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Sid Haig and Captain Spaulding’s Gumball Martini

Here’s a quick pop culture pop quiz: What do the following have in common?

Star Trek (original series), Untouchables (original series), The Lucy Show, Batman (Adam West version), The Man from UNCLE, Gunsmoke, Get Smart, Mission: Impossible (original series), THX 1138, Diamonds Are Forever, blaxploition milestones Coffy and Foxy Brown, Jackie Brown, The Six Million Dollar Man, The Rockford Files, Emergency!, Wonderbug, Electra Woman and Dyna Girl, Police Woman, Charlie’s Angels (original series), Hart to Hart, Quincy, Buck Rogers in the 25th Century, Dukes of Hazzard, T. J. Hooker, Fantasy Island, The A-Team, The Fall Guy, Hill Street Blues, Amazing Stories, MacGyver, and Kill Bill.

Aside from essentially summarizing five decades of entertainment, the above is a very partial list of Sid Haig’s credits. Celebrating his 50th year as a working actor, Sid Haig is one of those go-to guys who’s always there to deliver the goods, no matter what the part or genre. Of course, we’re talking horror right now, which means that when we called Sid, we wanted to speak with Captain Spaulding, Haig’s iconic death-dealing, fried chicken-peddling, psychotic clown from Rob Zombie’s House of 1000 Corpses and The Devil’s Rejects.

With Spaulding, Haig has created a quasi-villain so convincing that Roger Ebert, in his review of Devil’s Rejects wrote: “Captain Spaulding… is a man whose teeth are so bad, they’re more frightening than his clown makeup. [Haig] plays such a thoroughly disgusting person, indeed, that I was driven to www.sidhaig.com to discover that in real life Sid looks, well, presentable, and even played a judge in Tarantino’s Jackie Brown. This was a relief to me, because anyone who really looked like Captain Spaulding would send shoppers screaming from the Wal-Mart.” To me, that’s the greatest testament to Haig’s ability – to be able to make a man like Ebert, who’s seen it all, scratch his head over where the actor ends and the character begins. Since first donning the Spaulding suit for House of 1000 Corpses (2003), Haig has become a horror mainstay, appearing in Zombie’s Halloween (2007) and upcoming The Lords of Salem as well as numerous other productions.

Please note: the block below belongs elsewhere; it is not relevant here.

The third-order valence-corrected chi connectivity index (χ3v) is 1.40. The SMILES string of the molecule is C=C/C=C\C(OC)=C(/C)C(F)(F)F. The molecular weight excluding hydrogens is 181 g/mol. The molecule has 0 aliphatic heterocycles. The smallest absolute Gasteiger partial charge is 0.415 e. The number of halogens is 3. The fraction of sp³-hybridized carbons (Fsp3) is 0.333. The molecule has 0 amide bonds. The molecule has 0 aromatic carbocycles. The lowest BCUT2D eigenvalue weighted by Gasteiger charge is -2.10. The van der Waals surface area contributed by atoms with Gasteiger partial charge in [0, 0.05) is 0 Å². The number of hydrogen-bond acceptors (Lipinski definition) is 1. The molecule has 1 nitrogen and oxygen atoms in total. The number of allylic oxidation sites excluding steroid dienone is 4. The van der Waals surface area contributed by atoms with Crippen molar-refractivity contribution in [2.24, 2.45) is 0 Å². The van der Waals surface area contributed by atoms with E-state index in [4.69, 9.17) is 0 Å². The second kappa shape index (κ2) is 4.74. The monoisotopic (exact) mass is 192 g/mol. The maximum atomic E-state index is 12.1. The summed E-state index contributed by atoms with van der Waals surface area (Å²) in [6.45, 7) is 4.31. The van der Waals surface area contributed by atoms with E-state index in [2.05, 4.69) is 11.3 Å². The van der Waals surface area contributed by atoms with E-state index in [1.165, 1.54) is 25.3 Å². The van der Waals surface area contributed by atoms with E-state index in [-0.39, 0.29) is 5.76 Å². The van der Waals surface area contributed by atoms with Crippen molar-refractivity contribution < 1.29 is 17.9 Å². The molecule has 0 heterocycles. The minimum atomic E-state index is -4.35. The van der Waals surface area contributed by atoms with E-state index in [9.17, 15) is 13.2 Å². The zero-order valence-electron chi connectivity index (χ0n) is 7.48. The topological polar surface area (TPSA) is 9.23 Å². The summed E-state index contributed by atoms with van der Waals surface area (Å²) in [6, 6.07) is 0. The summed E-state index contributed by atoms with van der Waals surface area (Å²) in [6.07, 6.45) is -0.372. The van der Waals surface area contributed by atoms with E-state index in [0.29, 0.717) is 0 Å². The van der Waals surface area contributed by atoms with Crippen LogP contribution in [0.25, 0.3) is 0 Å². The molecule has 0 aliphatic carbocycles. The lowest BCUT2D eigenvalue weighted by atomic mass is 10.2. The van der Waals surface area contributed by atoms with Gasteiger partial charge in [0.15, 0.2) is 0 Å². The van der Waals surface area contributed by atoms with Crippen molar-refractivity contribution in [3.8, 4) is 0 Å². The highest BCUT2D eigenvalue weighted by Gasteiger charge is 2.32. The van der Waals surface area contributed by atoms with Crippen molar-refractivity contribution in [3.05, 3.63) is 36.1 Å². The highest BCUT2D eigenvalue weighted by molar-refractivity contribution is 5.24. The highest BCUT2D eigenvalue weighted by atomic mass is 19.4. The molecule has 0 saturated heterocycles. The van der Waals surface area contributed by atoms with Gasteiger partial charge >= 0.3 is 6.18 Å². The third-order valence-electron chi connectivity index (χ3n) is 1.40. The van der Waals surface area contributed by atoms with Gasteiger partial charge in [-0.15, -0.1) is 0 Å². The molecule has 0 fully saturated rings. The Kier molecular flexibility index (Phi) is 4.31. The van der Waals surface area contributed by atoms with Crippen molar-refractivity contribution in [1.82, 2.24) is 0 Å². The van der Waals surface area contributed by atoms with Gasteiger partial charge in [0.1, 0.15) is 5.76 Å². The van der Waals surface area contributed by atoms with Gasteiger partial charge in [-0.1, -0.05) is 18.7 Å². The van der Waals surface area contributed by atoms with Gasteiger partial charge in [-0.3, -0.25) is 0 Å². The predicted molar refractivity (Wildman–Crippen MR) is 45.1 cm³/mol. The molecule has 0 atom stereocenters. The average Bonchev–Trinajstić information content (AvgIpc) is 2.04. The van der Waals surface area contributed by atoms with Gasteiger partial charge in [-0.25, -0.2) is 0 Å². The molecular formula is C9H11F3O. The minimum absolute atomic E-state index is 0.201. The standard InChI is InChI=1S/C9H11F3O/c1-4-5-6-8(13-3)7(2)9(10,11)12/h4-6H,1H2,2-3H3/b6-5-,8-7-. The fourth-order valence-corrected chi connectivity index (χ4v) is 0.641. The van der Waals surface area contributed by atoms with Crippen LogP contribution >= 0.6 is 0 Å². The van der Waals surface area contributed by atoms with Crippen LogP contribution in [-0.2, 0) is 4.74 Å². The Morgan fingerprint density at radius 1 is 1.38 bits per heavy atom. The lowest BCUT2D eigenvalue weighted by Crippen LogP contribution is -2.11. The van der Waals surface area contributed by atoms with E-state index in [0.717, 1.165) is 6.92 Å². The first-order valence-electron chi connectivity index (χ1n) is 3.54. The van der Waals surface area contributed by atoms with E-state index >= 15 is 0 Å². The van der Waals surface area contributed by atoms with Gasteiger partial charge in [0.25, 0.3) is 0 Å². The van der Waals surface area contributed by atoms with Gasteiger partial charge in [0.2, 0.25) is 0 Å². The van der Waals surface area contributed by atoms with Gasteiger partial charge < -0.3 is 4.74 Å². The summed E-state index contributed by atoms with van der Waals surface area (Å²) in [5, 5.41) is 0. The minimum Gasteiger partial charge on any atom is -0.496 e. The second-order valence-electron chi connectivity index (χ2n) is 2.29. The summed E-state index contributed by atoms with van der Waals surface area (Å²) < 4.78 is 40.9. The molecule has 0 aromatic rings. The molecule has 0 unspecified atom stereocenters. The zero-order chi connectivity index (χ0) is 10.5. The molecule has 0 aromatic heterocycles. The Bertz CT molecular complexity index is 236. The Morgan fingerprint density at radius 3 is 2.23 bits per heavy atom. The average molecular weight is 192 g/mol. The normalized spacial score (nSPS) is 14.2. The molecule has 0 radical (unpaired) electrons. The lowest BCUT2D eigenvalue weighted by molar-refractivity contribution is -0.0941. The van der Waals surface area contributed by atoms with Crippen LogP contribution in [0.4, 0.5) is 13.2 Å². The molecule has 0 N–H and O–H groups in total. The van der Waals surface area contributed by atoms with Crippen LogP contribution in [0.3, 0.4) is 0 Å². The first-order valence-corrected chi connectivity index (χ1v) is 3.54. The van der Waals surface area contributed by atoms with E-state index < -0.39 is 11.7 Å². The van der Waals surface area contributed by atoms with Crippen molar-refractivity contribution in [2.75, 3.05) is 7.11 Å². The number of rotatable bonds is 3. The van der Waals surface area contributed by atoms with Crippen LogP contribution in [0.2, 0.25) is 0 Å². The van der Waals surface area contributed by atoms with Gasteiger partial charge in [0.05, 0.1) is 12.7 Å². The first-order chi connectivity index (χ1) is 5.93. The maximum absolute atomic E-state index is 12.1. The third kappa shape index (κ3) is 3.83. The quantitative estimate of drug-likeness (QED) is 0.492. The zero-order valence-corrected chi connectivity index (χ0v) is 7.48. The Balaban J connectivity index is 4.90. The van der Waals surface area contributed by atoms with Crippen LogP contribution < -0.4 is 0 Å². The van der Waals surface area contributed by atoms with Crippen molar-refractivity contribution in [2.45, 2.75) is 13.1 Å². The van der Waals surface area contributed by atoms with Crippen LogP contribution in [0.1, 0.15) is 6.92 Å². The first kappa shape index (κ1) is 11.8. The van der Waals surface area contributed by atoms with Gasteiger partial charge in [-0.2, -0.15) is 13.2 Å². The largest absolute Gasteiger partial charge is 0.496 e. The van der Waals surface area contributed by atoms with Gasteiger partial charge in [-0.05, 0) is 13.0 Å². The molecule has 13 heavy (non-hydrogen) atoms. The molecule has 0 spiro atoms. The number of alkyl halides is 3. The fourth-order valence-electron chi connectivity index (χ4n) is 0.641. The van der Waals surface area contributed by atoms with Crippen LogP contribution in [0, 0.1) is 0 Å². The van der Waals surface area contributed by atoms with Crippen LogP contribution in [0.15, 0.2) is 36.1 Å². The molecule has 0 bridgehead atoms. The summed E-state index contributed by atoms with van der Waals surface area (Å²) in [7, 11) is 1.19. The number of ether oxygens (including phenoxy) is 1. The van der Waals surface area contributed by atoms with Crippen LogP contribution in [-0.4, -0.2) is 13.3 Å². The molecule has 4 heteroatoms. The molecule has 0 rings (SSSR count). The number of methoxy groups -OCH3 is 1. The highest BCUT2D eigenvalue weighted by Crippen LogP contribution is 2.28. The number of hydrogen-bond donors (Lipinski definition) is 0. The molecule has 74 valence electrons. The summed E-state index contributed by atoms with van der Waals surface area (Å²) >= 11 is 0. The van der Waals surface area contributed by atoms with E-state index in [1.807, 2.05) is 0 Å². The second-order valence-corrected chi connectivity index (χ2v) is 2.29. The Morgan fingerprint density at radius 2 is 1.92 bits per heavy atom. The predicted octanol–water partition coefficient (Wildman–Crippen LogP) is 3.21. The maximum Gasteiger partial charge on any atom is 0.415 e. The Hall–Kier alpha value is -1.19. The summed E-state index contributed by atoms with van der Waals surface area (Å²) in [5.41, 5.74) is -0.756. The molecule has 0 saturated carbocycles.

I asked Haig if he minds – at this very established point in his career – being typecast within the horror genre. “If I was going to be typecast – again,” he says, “horror wasn’t a bad place to be.” Haig loves the fans – “They’re amazing and will do anything for you” – and between roles, he spends a good deal of his time getting to know his loyal admirers at conventions, festivals, and celebrations all over the world. In 2010, Rob Zombie presented Haig with the Lifetime Achievement award at the Eyegore Awards, which honors the best in horror. That same year, Haig accepted the Maria Honorifica award, which honors those with an outstanding career in the “fantastic” genre, at the 43rd Annual Sitges International Film Festival in Spain, the world’s largest celebration of all things fantastical.

As you may suspect, Haig’s love of horror goes all the way back to his boyhood – back to the Saturday afternoons when he would be first in line for the latest Universal release. It was a love of movies that led him to pursue a career in acting, and he first made a name for himself doing black box theater at the Pasadena Playhouse. “Every single night, there was a play, and the place was filled with industry people.” Haig’s success at the Playhouse was so great that, during one week in the late 1960s, he was a featured guest on a different television show every single night. Beyond his work on the stage, Haig has performed nearly every job behind the scenes as well – something that would come to serve him well over the years, especially when working in low budget films.

Of the directors, outside of Zombie, with whom Haig has worked, perhaps some of his most interesting experiences have been with exploitation film legend Jack Hill (Coffy, Foxy Brown, The Big Doll House). It was Hill who cast Haig in Spider Baby (1968), which remains a seminal cult movie to this day and a title which Haig recommends to us all. More importantly, Spider Baby presented Haig with the opportunity to work with Lon Chaney Jr., Universal’s Wolf Man himself. Being such an ardent admirer of classic Hollywood horror, it should come as no surprise that Haig’s choice for our festival is one of the great hallmarks of the genre – 1953’s House of Wax, starring the incomparable Vincent Price.

Not the original release poster but a better one.